Everything, everything, everything – ask a Cowon Q5W what it can do and its answer would likely be along the lines of the intro to Underworld's classic Cowgirl. It might also add that, unlike the Archos range, it packs GPS into its bulging feature suitcase.
But we're not here to listen to the Q5W's back-patting claptrap. We've got on well with previous Cowon efforts like the A2, but they've tended to lack star quality and been a bit tricky in the control department. Does the Q5W suffer the same pitfalls?
Let's start with the display. You get a generous 5in screen with a promising 800x480 resolution. Add the usual manufacturer claim of a ridiculous number of colours (16.7 million, if you must know), and the Q5W doesn't look short in the video department.
Your choice of vision on the trot is not limited to what you load into the Cowon's 40GB or 60GB hard drive; this brainy Brenda also flies the Wi-Fi skies and supports Flash, so you can watch a helping of, say, Joseph the dog vomiting on YouTube while wandering from A to B.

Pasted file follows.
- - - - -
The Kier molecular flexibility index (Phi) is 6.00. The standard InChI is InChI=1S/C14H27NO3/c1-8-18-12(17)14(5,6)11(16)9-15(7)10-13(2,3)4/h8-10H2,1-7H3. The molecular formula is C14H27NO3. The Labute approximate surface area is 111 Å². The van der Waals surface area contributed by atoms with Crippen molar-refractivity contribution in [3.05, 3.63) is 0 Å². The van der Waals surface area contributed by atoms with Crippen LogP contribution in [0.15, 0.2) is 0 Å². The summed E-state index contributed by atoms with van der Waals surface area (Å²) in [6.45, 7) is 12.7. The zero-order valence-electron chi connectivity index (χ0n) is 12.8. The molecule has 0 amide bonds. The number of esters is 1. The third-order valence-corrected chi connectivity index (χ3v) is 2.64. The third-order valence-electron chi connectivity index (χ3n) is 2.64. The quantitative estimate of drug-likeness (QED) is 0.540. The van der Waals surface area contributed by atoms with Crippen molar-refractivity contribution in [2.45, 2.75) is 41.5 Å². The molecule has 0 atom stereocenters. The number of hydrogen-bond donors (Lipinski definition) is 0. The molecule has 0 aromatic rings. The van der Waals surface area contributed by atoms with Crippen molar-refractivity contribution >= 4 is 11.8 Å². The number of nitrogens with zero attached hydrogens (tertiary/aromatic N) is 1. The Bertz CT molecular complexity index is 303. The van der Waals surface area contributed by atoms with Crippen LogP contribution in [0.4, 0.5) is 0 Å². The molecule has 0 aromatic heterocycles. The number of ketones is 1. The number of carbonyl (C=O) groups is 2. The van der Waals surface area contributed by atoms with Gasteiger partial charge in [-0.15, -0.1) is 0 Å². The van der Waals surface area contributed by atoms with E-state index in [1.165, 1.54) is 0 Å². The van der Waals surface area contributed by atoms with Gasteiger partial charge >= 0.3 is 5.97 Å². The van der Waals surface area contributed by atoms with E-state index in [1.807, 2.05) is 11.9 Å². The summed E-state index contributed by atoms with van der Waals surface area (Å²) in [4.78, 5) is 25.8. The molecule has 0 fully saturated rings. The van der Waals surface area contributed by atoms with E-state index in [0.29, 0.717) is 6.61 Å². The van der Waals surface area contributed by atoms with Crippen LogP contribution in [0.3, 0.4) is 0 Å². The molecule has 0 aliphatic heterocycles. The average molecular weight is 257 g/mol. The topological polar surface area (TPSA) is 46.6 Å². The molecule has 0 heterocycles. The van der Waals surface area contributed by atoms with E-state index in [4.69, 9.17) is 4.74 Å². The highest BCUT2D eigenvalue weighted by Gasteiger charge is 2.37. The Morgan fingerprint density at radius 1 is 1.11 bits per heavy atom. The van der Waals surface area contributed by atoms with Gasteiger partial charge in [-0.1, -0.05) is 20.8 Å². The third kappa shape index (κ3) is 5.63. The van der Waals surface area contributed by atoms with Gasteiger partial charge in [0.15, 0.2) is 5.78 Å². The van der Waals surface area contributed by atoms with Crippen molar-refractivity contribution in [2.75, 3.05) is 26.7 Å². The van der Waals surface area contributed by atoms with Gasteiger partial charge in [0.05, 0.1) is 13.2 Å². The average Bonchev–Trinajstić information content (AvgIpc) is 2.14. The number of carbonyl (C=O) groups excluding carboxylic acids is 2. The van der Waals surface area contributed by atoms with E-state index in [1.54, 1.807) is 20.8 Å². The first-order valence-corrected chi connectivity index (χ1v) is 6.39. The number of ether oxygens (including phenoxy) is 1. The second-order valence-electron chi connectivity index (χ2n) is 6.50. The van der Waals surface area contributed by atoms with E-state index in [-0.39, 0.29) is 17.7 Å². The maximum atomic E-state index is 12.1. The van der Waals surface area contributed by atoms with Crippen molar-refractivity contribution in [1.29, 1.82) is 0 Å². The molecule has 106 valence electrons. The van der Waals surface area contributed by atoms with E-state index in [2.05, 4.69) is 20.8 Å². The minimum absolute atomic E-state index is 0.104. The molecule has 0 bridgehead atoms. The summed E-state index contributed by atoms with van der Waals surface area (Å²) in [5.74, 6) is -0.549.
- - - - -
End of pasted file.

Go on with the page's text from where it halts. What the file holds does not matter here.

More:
Listing the Q5W's complete feature list would be as dull as reading the manual, but highlights include Bluetooth, Windows CE Office Viewer, voice-enabled MSN Messenger and a bundled remote control. Then there's GPS, which works well on the large screen, and naturally it spins a tune and stores around eight gazillion photographs too.
This show-off feature list can leave you wondering what exactly the Q5W's main purpose is, but its outstanding screen performance – pictures are packed with detail and rapid action looks smooth – clears up any doubt. This is a portable for those who want to watch video and also enjoy the odd surf at internet bay.
That's not to say it doesn't rock – it does. Music (ideally through upgraded cans, and definitely not via the built-in speaker) sounds rich. Though not quite iPod-beating, we have few complaints.
If you're planning to cane the file-viewing feature, we can't help but think you'd be better off with the likes of an Asus Eee PC. Nevertheless, it's there and it works.
What doesn't work, all the time, is the Q5W itself – our review sample had a nasty habit of crashing. Those spoiled by the latest iPods may have all but forgotten the pain of a crashed machine, but trust us, we would happily trade features for reliability. Ideally, of course, we want both.
A further complaint is the OS. The touchscreen is no match for the iPod Touch, and the machine's occasionally leaden-footed responses are annoying. Factor in working, but clunky, conversion software and the Q5W may nuzzle the neck of Miss Excellence, but when it comes to sealing the deal it fumbles her bra strap.